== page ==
In comparison to repeated doses during the postoperative period, a preoperative single oral dose of NSAIDs can modulate the release of inflammatory mediators and reduce the occurrence of side effects. The maximum benefit of the anti-inflammatory is obtained when therapeutic levels are achieved before tissue manipulation.
Celecoxib is the NSAIDs that have been proved to be an effective analgesic for osteoarthritis, rheumatoid arthritis, juvenile rheumatoid arthritis, ankylosis spondylitis, primary dysmenorrhea, and acute pain in adults [2, 5]. Celecoxib has been proved to have a high affinity to block the COX-2 enzyme [8]. Celecoxib (brand names of Celebrex, Celebra, and Onsenal) was one of the first of the new generation of NSAIDs known as selective COX-2 inhibitors or “coxibs” and Celebrex® is currently licensed for the relief of osteoarthritis and rheumatoid arthritis pain in many countries around the world including the United Kingdom and the United States of America. 
It is available by prescription only in many countries in 50 mg, 100 mg, 200 mg, or 400 mg capsules, but the generic formulation is available in some parts of Asia and the Far East where patents have expired. In acute painful conditions, such as postoperative pain, sometimes up to 400 mg as a single or starting dose is prescribed [9]. No clinical trials have been carried in dentistry to compare celecoxib and Celebrex. The purpose of this study was to clinically evaluate the effectiveness of either prophylactic celecoxib (Shimidaroo) or Celebrex (Pfizer) in reducing postendodontic pain compared with placebo.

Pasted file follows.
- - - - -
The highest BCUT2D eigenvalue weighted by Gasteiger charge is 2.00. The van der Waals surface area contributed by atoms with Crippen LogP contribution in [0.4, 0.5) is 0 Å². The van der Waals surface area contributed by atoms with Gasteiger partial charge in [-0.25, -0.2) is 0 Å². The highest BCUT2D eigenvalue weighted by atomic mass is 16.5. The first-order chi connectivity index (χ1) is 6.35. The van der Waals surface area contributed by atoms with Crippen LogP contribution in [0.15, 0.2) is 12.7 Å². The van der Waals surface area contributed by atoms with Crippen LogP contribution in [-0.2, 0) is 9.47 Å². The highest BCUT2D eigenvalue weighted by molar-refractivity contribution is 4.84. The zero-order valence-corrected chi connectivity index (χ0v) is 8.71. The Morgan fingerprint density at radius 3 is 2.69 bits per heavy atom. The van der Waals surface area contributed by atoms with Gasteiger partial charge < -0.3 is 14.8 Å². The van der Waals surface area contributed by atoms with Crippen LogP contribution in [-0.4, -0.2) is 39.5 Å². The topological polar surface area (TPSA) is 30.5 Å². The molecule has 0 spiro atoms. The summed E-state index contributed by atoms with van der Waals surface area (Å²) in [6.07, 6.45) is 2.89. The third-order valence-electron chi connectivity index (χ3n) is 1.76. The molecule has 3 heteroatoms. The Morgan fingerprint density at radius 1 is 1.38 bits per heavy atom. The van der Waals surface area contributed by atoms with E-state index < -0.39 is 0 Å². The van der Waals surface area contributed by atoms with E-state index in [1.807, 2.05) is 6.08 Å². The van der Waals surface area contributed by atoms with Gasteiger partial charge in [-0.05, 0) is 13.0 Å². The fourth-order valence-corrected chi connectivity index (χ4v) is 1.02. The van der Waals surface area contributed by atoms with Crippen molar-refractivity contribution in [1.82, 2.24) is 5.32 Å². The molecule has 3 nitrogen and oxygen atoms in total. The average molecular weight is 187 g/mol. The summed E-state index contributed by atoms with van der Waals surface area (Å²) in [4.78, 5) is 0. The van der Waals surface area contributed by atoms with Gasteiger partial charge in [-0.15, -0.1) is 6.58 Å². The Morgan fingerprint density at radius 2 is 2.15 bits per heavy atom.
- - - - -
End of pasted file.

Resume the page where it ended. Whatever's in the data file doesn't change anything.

2. Materials and Methods
Informed consent was obtained from all the subjects of this study approved by the Ethics Committee of the Dental School of Shahid Beheshti University, Tehran, Iran. Random simple sampling method was performed by balanced (permuted) block randomization. The subjects were selected among the patients referred to the Endodontic Department of Shahid Beheshti Dental School based on the following inclusion criteria: the tooth was multirooted with vital pulp based on clinical examinations and vitality tests, and the patients should have moderate to severe pain based on thermal reactions. Exclusion criteria were taking any analgesia within 6h before intervention, acute endodontic or periodontal abscess, pregnancy and lactation, mental disabilities, systemic disease, and adverse reaction or allergy to celecoxib and Celebrex.